Splinter's sons, along with their new friend April O'Neil, soon become involved in the conflict with both of Splinter's old enemies, the Shredder and the Kraang. Reluctantly allowing the group to get involved, Splinter appoints Leonardo as their leader and continues to offer counsel and lessons as they engage various foes. Recognizing great sensitivity in April, he begins training her as a kunoichi, and comes to regard her with a fatherly fondness. Splinter ventures from his lair on only two occasions. The first is when he falls under the control of the Rat King, who attempts to persuade him to forsake his humanity and embrace the life of a rat. Splinter eventually breaks free with the Turtles' help and defeats the Rat King. The second is when Shredder kidnaps April and lures Splinter to his stronghold for a final confrontation. Splinter overpowers Shredder's men and engages his old foe. Shredder reveals that Splinter's daughter, Miwa, had not died and that Shredder had taken her and raised her as his own. Splinter nearly defeats Shredder, only to be attacked by Miwa; Miwa, whose name is now Karai, has been taught, by Shredder, that Splinter is responsible for her mother's death.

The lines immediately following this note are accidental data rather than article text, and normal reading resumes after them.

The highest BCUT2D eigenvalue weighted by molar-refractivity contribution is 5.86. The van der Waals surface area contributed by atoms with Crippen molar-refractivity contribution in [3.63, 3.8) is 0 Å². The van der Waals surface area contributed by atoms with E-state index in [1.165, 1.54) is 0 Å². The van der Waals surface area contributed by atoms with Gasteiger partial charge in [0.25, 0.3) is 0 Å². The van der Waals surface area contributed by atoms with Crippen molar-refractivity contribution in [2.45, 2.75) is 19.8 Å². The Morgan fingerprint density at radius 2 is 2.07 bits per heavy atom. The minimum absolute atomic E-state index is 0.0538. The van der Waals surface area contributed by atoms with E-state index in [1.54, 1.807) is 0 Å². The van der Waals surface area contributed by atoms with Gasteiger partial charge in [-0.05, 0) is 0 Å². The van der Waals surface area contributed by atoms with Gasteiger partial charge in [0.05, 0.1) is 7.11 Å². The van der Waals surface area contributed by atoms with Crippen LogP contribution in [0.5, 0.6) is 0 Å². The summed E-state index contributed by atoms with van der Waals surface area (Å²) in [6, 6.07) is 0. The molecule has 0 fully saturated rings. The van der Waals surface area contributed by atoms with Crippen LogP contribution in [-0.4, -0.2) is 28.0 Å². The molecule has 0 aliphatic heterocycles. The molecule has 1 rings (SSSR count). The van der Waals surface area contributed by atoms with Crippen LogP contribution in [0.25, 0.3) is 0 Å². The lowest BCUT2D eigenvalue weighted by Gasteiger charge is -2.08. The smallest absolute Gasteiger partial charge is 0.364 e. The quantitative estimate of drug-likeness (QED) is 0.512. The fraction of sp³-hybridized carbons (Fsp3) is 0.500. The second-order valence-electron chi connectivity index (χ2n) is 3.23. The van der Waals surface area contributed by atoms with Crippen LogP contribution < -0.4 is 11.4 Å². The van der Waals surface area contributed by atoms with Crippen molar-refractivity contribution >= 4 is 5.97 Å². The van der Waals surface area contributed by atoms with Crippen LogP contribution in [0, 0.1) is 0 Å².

As the second season progresses, Splinter tells the turtles about his true relationship with Karai. He is able, eventually, to convince Karai of the truth about their past, but she subsequently mutates into a snake-like being when Shredder's plan for revenge backfires. Later, Earth is invaded by the Kraang and, in the ensuing battle, much of Splinter's lair is destroyed before Splinter is able to defeat Kraang Sub-Prime. Splinter then leaves the lair to find his missing sons. Splinter again engages Shredder in battle and, seemingly victorious, Splinter prepares to reunite with his sons, April, and Casey Jones, only to be attacked from behind by Shredder and thrown into a sewer drain. He is rescued from drowning by Karai and left in an area of the sewer to recover.
At the end of the 3rd season, Splinter asks Shredder for a truce to stop the alien Triceratons. Shredder agrees but at the end of the battle, Shredder stabs Splinter in the back (literally). The turtles hold him one last time before they, Casey and April flee as Earth is sucked into a black hole.